The Pan Am Path passes through Weston, albeit grudgingly. Cyclists wishing to take the trail north of Cruickshank Park are forced to take a steep climb up the steps to the intersection of Weston and St. Phillips roads. In order to re-join the trail, a dangerous stretch of Weston Road must be traversed safely – from personal experience, this is no easy picnic.
The good news is that the multi use trail will have some new intersections as it crosses the Humber heading towards Dundas. Scarlett Road will be getting bike lanes along that stretch.
The driving force for this comes from surveys and a public meeting held in late 2017 to discuss issues around the upgrading of the intersection at Scarlett and Dundas. Plans are to widen the space under the tracks and lower Scarlett to end the traffic bottleneck and height restrictions at that location. At the public meeting, among other things, the need for separated bike lanes was expressed. Plans were modified over the past year to include these as seen in the map and cross-section below.
A meeting to discuss the latest plans will be held early next week.
Date: Monday, April 29, 2019 Time: Drop in 6:30 to 9 p.m.. Presentation at 7 p.m. Location: Lambton Park Community School, 50 Bernice Cres., Wheelchair accessible.
This meeting was requested by local Councillor Frances Nunziata who will be in attendance alongside Councillor Gord Perks.
Black Creek Alliance is hosting a Pollinator Celebration!
Join us with special musical guests The Shuffle Demons, as we celebrate nature and beauty in unexpected places. Enjoy local music, wonderful food, learn about native plants make a bee hotel, or seed bomb your own back yard! We’ll share more details soon.
Bee there or bee square!
¹Not true. Weston+beer+cigarettes. But Shacklands is non-smoking.
Your correspondent has failed. Twice. First, he forgot to remind you of the community cleanup that Ryan Demchuk organized. Then he forgot to go.
Happily, nine capeless heroes did show up and spread out across the village cleaning parks and public spaces. I caught up with Noble, Quinn, and Sebastian Viana at Elm Park. They were quietly plugging away, making the space safe and clean for many (and my) little monkeys.
The cleanup continues. Today the grime fighters will be meeting at the Denison Park playground area and cleaning up Denison Park, Hickory Tree Rd. ravine areas, and other key areas South of Lawrence.
Next Saturday at 9:30, they will be meeting at the top of the stairs at 2160 Weston Road (above Cruickshank Park), and cleaning Cruickshank Park, Holley Park, and a few other areas on the west side of Weston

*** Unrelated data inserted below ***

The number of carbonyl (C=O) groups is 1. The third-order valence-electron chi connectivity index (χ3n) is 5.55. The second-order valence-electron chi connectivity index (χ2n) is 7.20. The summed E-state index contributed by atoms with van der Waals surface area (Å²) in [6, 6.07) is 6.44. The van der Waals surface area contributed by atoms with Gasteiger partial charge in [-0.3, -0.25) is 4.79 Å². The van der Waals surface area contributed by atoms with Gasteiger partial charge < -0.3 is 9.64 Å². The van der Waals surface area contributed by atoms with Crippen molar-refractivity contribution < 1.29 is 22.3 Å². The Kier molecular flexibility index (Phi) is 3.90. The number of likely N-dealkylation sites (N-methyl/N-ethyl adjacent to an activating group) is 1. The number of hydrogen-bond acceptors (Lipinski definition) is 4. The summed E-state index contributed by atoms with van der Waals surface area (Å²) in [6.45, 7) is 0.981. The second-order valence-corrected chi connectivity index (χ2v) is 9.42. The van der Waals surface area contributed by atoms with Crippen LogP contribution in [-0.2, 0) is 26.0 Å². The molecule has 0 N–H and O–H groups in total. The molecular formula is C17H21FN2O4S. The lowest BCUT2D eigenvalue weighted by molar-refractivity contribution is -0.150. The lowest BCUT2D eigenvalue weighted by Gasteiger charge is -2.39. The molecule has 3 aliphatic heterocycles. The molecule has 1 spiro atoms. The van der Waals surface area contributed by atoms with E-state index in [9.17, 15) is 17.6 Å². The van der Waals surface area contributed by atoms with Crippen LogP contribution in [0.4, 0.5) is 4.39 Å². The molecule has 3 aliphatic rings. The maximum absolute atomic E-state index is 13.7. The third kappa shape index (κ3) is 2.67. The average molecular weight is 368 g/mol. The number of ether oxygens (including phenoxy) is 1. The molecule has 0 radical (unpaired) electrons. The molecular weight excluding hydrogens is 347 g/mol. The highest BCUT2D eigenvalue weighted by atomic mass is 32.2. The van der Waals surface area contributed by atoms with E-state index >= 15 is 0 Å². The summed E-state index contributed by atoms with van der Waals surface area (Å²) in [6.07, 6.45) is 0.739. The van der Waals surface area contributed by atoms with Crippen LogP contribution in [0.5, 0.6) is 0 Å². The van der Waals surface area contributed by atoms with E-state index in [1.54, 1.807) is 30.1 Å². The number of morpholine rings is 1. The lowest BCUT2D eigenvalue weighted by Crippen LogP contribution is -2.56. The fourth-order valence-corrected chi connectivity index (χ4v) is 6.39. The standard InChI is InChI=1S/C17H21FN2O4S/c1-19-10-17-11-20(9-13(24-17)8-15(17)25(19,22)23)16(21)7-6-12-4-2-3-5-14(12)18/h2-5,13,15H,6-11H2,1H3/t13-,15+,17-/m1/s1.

On Sunday, April 28, they–WE!–will be meeting at the Weston Lions parking lot, and tackling Weston Lions Park.
The city “wants to help ensure the future sustainability of retail main streets and small, independent main street businesses”, and to plan “the types of recreation programs that will be offered in the community and ensure that programs meet the needs of all Ward 5 residents.”
Perhaps I’m cynical but why are we annually guilt-tripped into participating in spring clean-ups? Yes, there’s garbage everywhere after a long winter but why should individual citizens feel responsible for the littering idiots and their corporate accomplices? After all, we are the (seemingly rare) ones who do put things in the trash.
This is not to disparage the wonderful people who spend time willingly to remove the foul detritus festering since November. I salute these rare and lovely citizens. Unfortunately, the question must be asked, does citizen participation contribute to the problem? Does the annual clean-up reduce the pressure to provide adequate park maintenance budgets and appropriate staffing? Does our free labour contribute to the further decline of our once pristine streets and magnificent park system?
I believe it does.
What makes up the litter in our parks and streets? A non-scientific survey indicates that coffee cups, water bottles, food containers, plastic bags and wrappers, beverage cans and cigarette butts are the main offenders. Despite this, few companies feel responsible for the garbage that proudly bears their logo – not to mention the cost of collection and disposal. That’s where governments are supposed to help. In Europe they’re working on banning single use plastics.
Toronto has no power to do that but Mayor Tory and council should apply more pressure on other levels of government. Council should also spend more on litter collection.